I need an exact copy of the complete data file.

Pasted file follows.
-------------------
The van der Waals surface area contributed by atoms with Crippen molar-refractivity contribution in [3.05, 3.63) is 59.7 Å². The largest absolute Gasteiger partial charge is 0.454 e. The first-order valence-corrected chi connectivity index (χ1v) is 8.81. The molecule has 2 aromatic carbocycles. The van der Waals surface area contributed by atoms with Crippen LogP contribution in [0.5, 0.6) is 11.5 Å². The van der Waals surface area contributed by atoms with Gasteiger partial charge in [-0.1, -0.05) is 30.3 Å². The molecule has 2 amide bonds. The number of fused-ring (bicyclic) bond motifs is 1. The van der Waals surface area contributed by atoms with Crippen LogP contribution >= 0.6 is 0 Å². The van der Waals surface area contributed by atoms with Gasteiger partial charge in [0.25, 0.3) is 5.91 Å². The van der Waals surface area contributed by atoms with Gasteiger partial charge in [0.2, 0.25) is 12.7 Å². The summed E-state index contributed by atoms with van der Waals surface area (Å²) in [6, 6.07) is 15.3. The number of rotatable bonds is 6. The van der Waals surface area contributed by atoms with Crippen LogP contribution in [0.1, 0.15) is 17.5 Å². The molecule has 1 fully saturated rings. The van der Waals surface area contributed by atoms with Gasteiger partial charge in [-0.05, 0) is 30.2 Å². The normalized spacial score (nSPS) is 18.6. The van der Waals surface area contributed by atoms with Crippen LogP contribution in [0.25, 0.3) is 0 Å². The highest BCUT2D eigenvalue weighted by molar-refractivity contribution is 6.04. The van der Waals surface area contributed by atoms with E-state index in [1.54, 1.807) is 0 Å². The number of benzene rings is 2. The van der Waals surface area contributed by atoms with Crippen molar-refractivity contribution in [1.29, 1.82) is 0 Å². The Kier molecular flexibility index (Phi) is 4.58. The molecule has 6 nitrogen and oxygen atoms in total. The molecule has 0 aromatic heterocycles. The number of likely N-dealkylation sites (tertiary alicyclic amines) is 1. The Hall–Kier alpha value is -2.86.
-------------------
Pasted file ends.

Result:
The van der Waals surface area contributed by atoms with Crippen molar-refractivity contribution in [3.05, 3.63) is 59.7 Å². The largest absolute Gasteiger partial charge is 0.454 e. The first-order valence-corrected chi connectivity index (χ1v) is 8.81. The molecule has 2 aromatic carbocycles. The van der Waals surface area contributed by atoms with Crippen LogP contribution in [0.5, 0.6) is 11.5 Å². The van der Waals surface area contributed by atoms with Gasteiger partial charge in [-0.1, -0.05) is 30.3 Å². The molecule has 2 amide bonds. The number of fused-ring (bicyclic) bond motifs is 1. The van der Waals surface area contributed by atoms with Crippen LogP contribution >= 0.6 is 0 Å². The van der Waals surface area contributed by atoms with Gasteiger partial charge in [0.25, 0.3) is 5.91 Å². The van der Waals surface area contributed by atoms with Gasteiger partial charge in [0.2, 0.25) is 12.7 Å². The summed E-state index contributed by atoms with van der Waals surface area (Å²) in [6, 6.07) is 15.3. The number of rotatable bonds is 6. The van der Waals surface area contributed by atoms with Crippen LogP contribution in [0.1, 0.15) is 17.5 Å². The molecule has 1 fully saturated rings. The van der Waals surface area contributed by atoms with Gasteiger partial charge in [-0.05, 0) is 30.2 Å². The normalized spacial score (nSPS) is 18.6. The van der Waals surface area contributed by atoms with Crippen LogP contribution in [0.25, 0.3) is 0 Å². The highest BCUT2D eigenvalue weighted by molar-refractivity contribution is 6.04. The van der Waals surface area contributed by atoms with E-state index in [1.54, 1.807) is 0 Å². The number of benzene rings is 2. The van der Waals surface area contributed by atoms with Crippen molar-refractivity contribution in [1.29, 1.82) is 0 Å². The Kier molecular flexibility index (Phi) is 4.58. The molecule has 6 nitrogen and oxygen atoms in total. The molecule has 0 aromatic heterocycles. The number of likely N-dealkylation sites (tertiary alicyclic amines) is 1. The Hall–Kier alpha value is -2.86.